He means business

I read the list of cliches and thought I’d offer a few business &
investment-related ones that I resent greatly. I’m in too “foul of a
mood” to think of clever ways to present them:

  • “the bottom line
  • as we speak
  • nobody rings a bell at the top
  • “it’s a cyclical bull move in a secular bear market

Thanks for listening…
Howard

Box this up and ship to Siberia

From Don Hewitt:

There are a number of expressions that really annoy me, both in the
media and everyday speech.

  • “Totally”- To add “totally” to something is redundant
    and ignorant. Can something be in worse condition than to be
    “destroyed?” Could someone be more than surprised? “Totally”
    surprised means…….?
  • “Win-Win” situations. What ever happened to “mutually beneficial?
  • “Thinking outside the box”- This has got to be one of the
    most ridiculous sayings ever concocted. Do people go sit in
    boxes to think? Ah, yes, maybe they sit in Kitty Litter Boxes.
    In that case, I would definitely “think outside the box.”
  • “Celebs” and a host of other moronic abbreviations. This
    oh so clever expression makes the user sound like an idiot.
    Trendy abbreviations communicate nothing more than that the
    one using them is so very up to date and clever. Belch.
  • “Goes” – an expression meaning movement away from an object
    or person. But it doesn’t mean “says”, as in “He goes, Well
    I did not know you were in town.” Duh. How about “He SAYS?”
  • Forward, march

    Rory Costello forwards the following:

    My nominee is going forward, a filler phrase that has pervaded
    the minds of everyone on Wall Street (always a lode of clunky jargon)
    and has crept into the business media too, especially CNNfn and Bloomberg.
    It’s implicit in almost any context in which it appears.Also, it seems as if the business media now insists on the unnecessary
    use of by with verbs and amounts: “the German market was
    up by 1.5%,” “raising interest rates by 25 basis points.”

    Make these extinct

    Rick Palkovic sends a few that were missed by previous contributors:

  • Literally: I’m hearing this used as an all-around intensifier,
    usually when the speaker means just its opposite: figuratively. I
    once heard political commentator say: “Congressional leaders
    literally held a gun to the President’s head!” Don’t we have
    laws against this sort of thing?
  • Et al: Everyone seems to be using this when they mean “etc.”
    They seem to think it sounds more intelligent. Better not to use either,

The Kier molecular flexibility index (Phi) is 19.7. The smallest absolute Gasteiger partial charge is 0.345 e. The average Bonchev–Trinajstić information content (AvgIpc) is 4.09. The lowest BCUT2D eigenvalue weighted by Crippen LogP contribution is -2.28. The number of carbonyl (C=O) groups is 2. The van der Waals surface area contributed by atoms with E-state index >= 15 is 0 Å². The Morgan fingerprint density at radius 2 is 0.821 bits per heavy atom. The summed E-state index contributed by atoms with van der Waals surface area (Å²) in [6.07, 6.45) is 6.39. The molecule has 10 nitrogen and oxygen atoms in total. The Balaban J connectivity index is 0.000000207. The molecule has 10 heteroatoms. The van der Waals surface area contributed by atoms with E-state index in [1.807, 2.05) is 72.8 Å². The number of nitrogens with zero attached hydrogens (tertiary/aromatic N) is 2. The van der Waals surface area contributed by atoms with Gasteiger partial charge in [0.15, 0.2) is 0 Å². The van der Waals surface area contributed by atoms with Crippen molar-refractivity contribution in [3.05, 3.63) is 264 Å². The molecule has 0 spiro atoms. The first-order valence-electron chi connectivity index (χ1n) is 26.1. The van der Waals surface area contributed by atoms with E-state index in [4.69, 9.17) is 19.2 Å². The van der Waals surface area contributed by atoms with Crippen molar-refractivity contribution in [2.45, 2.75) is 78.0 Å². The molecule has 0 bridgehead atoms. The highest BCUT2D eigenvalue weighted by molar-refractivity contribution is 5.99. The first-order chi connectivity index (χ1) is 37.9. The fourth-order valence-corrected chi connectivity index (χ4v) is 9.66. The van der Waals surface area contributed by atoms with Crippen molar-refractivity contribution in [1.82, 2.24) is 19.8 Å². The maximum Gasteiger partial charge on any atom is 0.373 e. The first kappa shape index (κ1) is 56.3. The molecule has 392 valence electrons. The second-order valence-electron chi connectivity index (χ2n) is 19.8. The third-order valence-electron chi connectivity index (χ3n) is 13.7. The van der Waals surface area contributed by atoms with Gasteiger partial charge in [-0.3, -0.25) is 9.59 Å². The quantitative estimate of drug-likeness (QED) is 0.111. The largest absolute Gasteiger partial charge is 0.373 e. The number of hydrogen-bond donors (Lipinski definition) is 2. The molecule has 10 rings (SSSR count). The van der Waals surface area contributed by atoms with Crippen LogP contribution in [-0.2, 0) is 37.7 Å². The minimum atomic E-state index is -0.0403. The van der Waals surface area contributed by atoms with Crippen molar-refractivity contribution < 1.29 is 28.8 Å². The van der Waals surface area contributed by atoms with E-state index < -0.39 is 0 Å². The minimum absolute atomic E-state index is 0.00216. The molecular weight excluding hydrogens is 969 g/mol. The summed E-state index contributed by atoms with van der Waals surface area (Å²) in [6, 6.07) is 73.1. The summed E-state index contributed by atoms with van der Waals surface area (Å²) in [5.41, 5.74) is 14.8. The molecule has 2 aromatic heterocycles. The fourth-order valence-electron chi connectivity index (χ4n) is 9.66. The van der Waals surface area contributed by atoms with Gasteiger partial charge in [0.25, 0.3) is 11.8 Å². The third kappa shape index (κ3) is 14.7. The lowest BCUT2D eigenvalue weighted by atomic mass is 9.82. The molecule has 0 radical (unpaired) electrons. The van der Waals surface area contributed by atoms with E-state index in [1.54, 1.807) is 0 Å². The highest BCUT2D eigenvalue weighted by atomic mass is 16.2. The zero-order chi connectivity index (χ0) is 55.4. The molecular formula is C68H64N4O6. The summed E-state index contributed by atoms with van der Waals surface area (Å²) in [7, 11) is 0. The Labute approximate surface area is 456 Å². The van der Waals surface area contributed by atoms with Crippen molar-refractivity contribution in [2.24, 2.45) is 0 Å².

of course, but use “et al.” for people; “etc.”
    for things.
  • World-class: A term favored by PR flacks when a more accurate
    description is usually “barely competent.”
  • Endangered species: When all the loggers in the Northwest
    lose their jobs, they just have to find other jobs — they aren’t
    dead, and neither are their relatives, much less the whole human race.
    Casual metaphoric use of this phrase trivializes the enormity of driving
    a species into extinction.
  • She feels our pain

    Jennifer Bulat sent these pained sentiments along:

    I’m a copy editor until I die; few I work with understand my perverse love of editing. Here are my pet peeves:

  • kicked off“: Meetings no longer can begin; they
    have to be “kicked off” by a rousing speech from a congressman
    or some other talking head. This phrase should be confined to football.
  • corporate-speak seeping into the lexicon: People aren’t busy anymore;
    they have “a lot on their plate.” They don’t talk,
    they “have a conversation” about something or “communicate
    that to
    ” someone else. They don’t explain things to each
    other; they “make sure we’re all on the same page.”Aaaarrrrrrrggggggghhhhh. Make it stop.
  • Notes from an English teacher

    Anyone who says “the wave of the future” is clearly “mired
    in the past,” says retired English professor Helen H. Gordon, who
    defines a composition teacher as one who, for the love of good writing,
    reads more bad writing than she’d ever have to read in any other occupation.
    The Professor submits these choice annoyances:

  • “the bottom line”
  • “blow-by-blow description”
  • “last but not least”
  • “unsung hero”
  • “couldn’t care less” (or erroneously, “could care
    less”)
  • “man’s best friend”
  • “sacred cow”
  • “whose ox is being gored”
  • “man (or woman) who needs no introduction”
  • They’ve got ‘em in India too

    Sidharth Bhatia sends these fresh (stale?) from the Asian Subcontinent:

    I chanced upon your excellent site and enjoyed all the cliches. In
    India, we suffer from the hangovers of the archaic English left back
    by our erstwhile colonial masters, the Brits. While they have moved
    on, we stick to Ye Olde hackneyed English. And of course, our hacks
    have also developed their own peculiar phrases. Some examples:

  • The detenus flew the coop
  • Ministers air-dashed to the capital (they never fly, always airdash)
  • A favourite with ponderous edit writers: Needless to say (then don’t
    say it)
  • It ill behoves us
  • Culprits nabbed (a very common headline)There are many more, but let me conclude with this story of the editorial
    writer who was summoned by his boss and told to write 600 words on some
    matter of grave importance. At about 5 p.m., when there was no sign
    of the editorial, the Big man himself went to his junior’s cabin and
    found him lying slumped on his typewriter (those were the days before
    PCs), quite dead. On the sheet in the typewriter there was just one
    word:
  • “Notwithstanding… “